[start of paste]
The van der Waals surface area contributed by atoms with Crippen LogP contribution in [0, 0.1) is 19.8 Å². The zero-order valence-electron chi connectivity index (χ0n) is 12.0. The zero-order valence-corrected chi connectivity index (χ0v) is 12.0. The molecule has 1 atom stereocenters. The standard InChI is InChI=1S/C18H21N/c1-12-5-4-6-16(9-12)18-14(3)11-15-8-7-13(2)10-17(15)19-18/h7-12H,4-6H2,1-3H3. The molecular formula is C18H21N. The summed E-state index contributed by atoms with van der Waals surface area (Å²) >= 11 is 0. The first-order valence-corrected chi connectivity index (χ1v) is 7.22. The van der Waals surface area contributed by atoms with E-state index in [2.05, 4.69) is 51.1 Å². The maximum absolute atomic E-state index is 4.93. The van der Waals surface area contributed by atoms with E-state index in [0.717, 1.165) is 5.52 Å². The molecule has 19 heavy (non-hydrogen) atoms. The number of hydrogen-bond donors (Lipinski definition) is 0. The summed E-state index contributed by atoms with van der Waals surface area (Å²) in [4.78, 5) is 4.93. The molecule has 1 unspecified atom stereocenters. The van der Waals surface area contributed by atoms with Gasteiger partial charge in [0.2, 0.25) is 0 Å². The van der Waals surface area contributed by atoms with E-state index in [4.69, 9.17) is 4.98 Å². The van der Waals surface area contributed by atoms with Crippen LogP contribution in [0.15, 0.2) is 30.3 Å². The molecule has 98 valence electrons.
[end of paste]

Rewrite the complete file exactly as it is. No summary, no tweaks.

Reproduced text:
The van der Waals surface area contributed by atoms with Crippen LogP contribution in [0, 0.1) is 19.8 Å². The zero-order valence-electron chi connectivity index (χ0n) is 12.0. The zero-order valence-corrected chi connectivity index (χ0v) is 12.0. The molecule has 1 atom stereocenters. The standard InChI is InChI=1S/C18H21N/c1-12-5-4-6-16(9-12)18-14(3)11-15-8-7-13(2)10-17(15)19-18/h7-12H,4-6H2,1-3H3. The molecular formula is C18H21N. The summed E-state index contributed by atoms with van der Waals surface area (Å²) >= 11 is 0. The first-order valence-corrected chi connectivity index (χ1v) is 7.22. The van der Waals surface area contributed by atoms with E-state index in [2.05, 4.69) is 51.1 Å². The maximum absolute atomic E-state index is 4.93. The van der Waals surface area contributed by atoms with E-state index in [0.717, 1.165) is 5.52 Å². The molecule has 19 heavy (non-hydrogen) atoms. The number of hydrogen-bond donors (Lipinski definition) is 0. The summed E-state index contributed by atoms with van der Waals surface area (Å²) in [4.78, 5) is 4.93. The molecule has 1 unspecified atom stereocenters. The van der Waals surface area contributed by atoms with Gasteiger partial charge in [0.2, 0.25) is 0 Å². The van der Waals surface area contributed by atoms with E-state index in [4.69, 9.17) is 4.98 Å². The van der Waals surface area contributed by atoms with Crippen LogP contribution in [0.15, 0.2) is 30.3 Å². The molecule has 98 valence electrons.